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556133
bio website foxfirekitty.wordpress.com
location New England
age 37
visits member for 2 years, 11 months
seen 12 hours ago

Business systems analyst.


Jun
3
comment Usage of and equivalents of Sir
I'm in my thirties and live in the northeast US, and most people in my area use "sir", "ma'am", and "miss", especially with strangers. No one seems to think it's odd at all. Most people just seem to acknowledge it as politeness.
Jun
3
revised Is this an example of irony?
added emphasis
Jun
3
answered Is this an example of irony?
Jun
3
comment Is this an example of irony?
Ironical is an acceptable word.
Jun
3
comment Etymology of the color name “orange”
@Martin Beckett Pumpkins aren't common in Europe? Weird. They are about the easiest things to grow. But there you have it, I suppose: oranges came first. @Mitch I have no idea.
Jun
3
comment Does 'fall in with' always have a negative connotation?
Along the same lines as "fall into step with," I think. "I fell in with a bunch of programmer/linguist fetishists on the EL&U site" doesn't seem negative to me, but represents an appropriate usage.
Jun
3
comment Etymology of the color name “orange”
@Philoto Ah, yes, of course. But pumpkins grow more easily in the English speaking parts of Europe, I'd imagine, so I could have grown my own, but I would have had to buy oranges. What do you think? Maybe?
Jun
3
comment Etymology of the color name “orange”
@Otavio And pumpkins are less exotic than oranges. Or maybe because oranges are more exotic than pumpkins?
Jun
3
comment Etymology of the color name “orange”
I can't remember the exact article, but this is a summary of cognitive versus linguistic concepts for color that has some really interesting information. I think the article I'm thinking of is one of the referenced ones, but I don't have my old library on this computer.
Jun
3
comment Etymology of the color name “orange”
I think "orange" was just "yellow" before 1540. I used to study color vision and I remember one study about how to determine standard color sets in different cultures. I think it mentioned the introduction of "orange" into the English language by way of the fruit. I'll see if I can find it for you.
Jun
3
comment Are there any plans to extend the English alphabet
@Rhodri OMG, Mark Twain invented txtese?
Jun
3
comment How did Americans greet each other before “Hi”?
Good, good. Now we're on to something. Did you check "Howdy" and "How do ye" and "hail" as well?
Jun
3
revised Origin and exact meaning of the phrase “I have to go see a man about a dog”
removed excessive ellipses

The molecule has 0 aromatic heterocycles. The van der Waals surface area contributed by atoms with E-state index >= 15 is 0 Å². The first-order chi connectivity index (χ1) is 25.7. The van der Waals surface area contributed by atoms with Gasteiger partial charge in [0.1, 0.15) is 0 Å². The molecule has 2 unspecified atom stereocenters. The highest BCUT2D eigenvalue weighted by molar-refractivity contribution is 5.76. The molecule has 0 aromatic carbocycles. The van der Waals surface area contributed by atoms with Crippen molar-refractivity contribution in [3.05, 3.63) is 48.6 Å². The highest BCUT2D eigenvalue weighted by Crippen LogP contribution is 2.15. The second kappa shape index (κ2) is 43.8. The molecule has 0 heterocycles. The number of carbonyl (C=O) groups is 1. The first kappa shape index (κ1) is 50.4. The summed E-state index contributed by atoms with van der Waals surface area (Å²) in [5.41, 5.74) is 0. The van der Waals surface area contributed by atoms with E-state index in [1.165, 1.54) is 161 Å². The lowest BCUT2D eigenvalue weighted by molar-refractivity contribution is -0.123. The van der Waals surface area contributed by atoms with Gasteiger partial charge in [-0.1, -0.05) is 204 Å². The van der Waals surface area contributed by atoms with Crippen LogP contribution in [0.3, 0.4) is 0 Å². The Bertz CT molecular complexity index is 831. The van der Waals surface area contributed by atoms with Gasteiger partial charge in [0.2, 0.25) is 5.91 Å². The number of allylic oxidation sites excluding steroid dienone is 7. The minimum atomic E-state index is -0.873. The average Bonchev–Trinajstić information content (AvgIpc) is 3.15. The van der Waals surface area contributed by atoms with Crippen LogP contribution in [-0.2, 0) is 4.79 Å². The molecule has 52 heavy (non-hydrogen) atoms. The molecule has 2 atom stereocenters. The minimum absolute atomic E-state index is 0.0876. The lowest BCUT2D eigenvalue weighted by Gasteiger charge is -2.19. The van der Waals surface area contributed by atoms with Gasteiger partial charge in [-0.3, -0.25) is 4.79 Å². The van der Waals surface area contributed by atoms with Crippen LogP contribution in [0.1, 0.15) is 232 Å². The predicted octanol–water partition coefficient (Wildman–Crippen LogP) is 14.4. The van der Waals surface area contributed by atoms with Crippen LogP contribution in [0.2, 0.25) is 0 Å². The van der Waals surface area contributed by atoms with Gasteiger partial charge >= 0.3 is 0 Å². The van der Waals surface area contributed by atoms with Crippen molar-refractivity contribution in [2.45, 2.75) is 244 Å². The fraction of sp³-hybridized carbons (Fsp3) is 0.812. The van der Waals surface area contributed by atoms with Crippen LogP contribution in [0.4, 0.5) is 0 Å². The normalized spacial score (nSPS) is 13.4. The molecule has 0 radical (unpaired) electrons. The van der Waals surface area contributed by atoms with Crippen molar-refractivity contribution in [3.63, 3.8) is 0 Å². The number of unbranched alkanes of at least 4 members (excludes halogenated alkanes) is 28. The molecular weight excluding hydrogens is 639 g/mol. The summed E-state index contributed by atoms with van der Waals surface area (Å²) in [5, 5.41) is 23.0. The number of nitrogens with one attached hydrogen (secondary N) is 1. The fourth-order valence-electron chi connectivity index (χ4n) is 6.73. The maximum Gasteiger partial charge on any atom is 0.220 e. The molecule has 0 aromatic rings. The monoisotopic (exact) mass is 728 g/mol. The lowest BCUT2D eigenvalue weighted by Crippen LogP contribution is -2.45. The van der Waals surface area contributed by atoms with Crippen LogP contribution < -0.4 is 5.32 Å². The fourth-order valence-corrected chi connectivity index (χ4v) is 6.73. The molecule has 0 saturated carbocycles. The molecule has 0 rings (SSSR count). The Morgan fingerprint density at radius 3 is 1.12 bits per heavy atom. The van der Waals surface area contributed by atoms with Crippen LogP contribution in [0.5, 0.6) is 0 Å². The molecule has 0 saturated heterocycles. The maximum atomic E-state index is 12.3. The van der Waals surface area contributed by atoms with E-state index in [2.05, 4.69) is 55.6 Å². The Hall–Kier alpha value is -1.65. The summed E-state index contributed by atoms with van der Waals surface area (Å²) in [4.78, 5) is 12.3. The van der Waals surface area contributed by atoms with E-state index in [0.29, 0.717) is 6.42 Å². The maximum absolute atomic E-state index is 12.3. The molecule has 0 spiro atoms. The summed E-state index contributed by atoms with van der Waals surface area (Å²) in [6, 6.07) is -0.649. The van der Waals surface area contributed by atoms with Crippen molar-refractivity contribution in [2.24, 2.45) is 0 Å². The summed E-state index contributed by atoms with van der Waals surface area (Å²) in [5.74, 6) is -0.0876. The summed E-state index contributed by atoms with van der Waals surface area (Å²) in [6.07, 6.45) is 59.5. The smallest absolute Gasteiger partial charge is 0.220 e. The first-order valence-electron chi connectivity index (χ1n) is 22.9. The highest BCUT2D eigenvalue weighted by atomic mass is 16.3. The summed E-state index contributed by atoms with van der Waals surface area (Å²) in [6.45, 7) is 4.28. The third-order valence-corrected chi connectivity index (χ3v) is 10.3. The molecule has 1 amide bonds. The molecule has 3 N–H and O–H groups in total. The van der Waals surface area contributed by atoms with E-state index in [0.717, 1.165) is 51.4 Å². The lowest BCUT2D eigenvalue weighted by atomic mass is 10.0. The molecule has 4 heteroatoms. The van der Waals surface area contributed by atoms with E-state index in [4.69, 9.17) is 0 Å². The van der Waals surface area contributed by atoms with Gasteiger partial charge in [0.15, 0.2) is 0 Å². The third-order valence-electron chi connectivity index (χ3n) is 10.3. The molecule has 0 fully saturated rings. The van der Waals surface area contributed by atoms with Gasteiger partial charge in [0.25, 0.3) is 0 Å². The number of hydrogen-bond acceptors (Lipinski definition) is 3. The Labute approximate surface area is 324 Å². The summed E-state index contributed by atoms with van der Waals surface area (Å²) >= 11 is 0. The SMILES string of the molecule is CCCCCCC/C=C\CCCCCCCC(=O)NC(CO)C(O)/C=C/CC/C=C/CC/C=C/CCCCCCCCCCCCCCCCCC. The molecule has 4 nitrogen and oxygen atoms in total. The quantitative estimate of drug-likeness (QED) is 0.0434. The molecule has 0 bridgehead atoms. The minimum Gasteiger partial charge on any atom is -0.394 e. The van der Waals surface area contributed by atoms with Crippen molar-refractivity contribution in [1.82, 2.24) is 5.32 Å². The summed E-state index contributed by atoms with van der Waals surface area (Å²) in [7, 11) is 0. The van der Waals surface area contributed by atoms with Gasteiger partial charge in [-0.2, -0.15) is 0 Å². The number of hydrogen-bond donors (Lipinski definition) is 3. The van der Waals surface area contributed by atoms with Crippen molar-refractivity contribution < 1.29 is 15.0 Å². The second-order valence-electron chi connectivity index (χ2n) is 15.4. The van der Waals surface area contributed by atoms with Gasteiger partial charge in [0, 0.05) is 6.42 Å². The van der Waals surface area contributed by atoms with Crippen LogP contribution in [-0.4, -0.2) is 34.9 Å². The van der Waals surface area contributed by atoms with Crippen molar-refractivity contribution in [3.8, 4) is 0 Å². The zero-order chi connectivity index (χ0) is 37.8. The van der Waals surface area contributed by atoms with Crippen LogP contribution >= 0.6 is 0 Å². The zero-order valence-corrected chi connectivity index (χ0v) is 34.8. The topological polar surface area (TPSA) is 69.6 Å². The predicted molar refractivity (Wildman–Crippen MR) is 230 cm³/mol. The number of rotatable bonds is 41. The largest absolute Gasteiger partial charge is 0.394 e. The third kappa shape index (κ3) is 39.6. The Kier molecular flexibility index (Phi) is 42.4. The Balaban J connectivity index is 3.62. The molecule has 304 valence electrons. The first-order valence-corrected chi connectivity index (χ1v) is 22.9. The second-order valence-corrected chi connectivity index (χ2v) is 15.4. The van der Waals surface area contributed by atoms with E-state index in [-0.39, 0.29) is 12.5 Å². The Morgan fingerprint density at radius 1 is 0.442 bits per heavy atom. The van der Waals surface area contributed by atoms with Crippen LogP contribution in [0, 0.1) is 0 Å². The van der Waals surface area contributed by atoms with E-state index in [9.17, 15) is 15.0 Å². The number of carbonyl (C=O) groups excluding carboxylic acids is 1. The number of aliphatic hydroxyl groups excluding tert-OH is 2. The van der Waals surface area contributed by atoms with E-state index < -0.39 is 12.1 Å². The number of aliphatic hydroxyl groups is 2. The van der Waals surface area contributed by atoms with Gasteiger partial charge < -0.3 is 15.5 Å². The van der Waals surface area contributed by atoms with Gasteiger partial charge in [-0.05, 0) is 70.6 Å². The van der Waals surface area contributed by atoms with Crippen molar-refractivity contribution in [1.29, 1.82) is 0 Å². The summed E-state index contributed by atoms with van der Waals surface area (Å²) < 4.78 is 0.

Jun
3
comment Why “meth-”, “eth-”, “prop-”, when there is “uni-”,“di-”,“tri-”?
Not sure if you care, but the uni-, di-, and tri-, etc, work into the complex molecule nomenclature, to designate how many side groups of a particular type are on a chain. For instance, 18-bromo-12-butyl-11-chloro-4,8-diethyl-5-hydroxy-15-methoxytricos-6,13-dien-19-‌​yne-3,9-dione has two ethyl groups, two double carbon bonds, and two oxygen molecules.
Jun
3
comment How did Americans greet each other before “Hi”?
That's a pretty good demonstration, but are you sure it's "how do you do" as a greeting, and not "how do you do that thing you do," etc?
Jun
3
comment How did Americans greet each other before “Hi”?
That's a nice idea. Do you have any sources that support it?
Jun
3
comment How did Americans greet each other before “Hi”?
Thanks for demonstrating the British trend for "hello," and sharing your OED etymology too. It's not immediately relevant, but it does indicate that Etymology Online is probably way off-base in with its origin. Which means, of course, that this whole question is probably moot; if "hi" and "hello" predated the American colonies, then there was no time "before Americans said 'hi'."
Jun
3
comment How did Americans greet each other before “Hi”?
The problem with "greetings" is that you will have many instances of variations on "They exchanged greetings." The greeting itself might have been "Hey!" You'd have a similar problem with the other phrases, except for "howdy" and "hello" (unless there's some context I can't think of where these would not be used as interjections).
Jun
3
awarded  Good Question
Jun
3
comment How did Americans greet each other before “Hi”?
I appreciate the contribution, but "howdy" (as recorded by Etymonline) barely predates "hi" and there isn't anything to suggest that "hail" was commonly used in America (I know you disclaimed this, and I did find the note interesting, just not applicable).